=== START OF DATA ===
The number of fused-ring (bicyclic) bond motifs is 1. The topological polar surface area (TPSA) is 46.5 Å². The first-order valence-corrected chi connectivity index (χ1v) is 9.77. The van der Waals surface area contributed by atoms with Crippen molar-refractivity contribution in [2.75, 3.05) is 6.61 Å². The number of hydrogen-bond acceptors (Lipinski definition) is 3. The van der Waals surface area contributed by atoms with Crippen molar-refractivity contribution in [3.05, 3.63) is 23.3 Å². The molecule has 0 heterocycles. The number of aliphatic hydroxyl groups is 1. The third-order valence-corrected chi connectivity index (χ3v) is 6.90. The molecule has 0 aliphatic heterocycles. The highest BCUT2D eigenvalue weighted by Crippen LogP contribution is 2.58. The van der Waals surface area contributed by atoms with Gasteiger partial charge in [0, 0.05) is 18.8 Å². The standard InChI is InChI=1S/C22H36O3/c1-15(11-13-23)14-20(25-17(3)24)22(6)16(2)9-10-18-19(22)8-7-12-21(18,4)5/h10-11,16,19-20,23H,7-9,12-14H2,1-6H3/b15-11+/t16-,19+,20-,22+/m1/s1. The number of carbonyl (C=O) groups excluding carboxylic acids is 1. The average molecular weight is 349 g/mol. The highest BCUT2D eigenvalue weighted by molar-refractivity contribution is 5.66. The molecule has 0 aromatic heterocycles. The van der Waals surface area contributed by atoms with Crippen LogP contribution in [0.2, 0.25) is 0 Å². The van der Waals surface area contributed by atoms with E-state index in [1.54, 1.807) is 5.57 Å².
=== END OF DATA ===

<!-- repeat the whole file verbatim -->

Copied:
The number of fused-ring (bicyclic) bond motifs is 1. The topological polar surface area (TPSA) is 46.5 Å². The first-order valence-corrected chi connectivity index (χ1v) is 9.77. The van der Waals surface area contributed by atoms with Crippen molar-refractivity contribution in [2.75, 3.05) is 6.61 Å². The number of hydrogen-bond acceptors (Lipinski definition) is 3. The van der Waals surface area contributed by atoms with Crippen molar-refractivity contribution in [3.05, 3.63) is 23.3 Å². The molecule has 0 heterocycles. The number of aliphatic hydroxyl groups is 1. The third-order valence-corrected chi connectivity index (χ3v) is 6.90. The molecule has 0 aliphatic heterocycles. The highest BCUT2D eigenvalue weighted by Crippen LogP contribution is 2.58. The van der Waals surface area contributed by atoms with Gasteiger partial charge in [0, 0.05) is 18.8 Å². The standard InChI is InChI=1S/C22H36O3/c1-15(11-13-23)14-20(25-17(3)24)22(6)16(2)9-10-18-19(22)8-7-12-21(18,4)5/h10-11,16,19-20,23H,7-9,12-14H2,1-6H3/b15-11+/t16-,19+,20-,22+/m1/s1. The number of carbonyl (C=O) groups excluding carboxylic acids is 1. The average molecular weight is 349 g/mol. The highest BCUT2D eigenvalue weighted by molar-refractivity contribution is 5.66. The molecule has 0 aromatic heterocycles. The van der Waals surface area contributed by atoms with Crippen LogP contribution in [0.2, 0.25) is 0 Å². The van der Waals surface area contributed by atoms with E-state index in [1.54, 1.807) is 5.57 Å².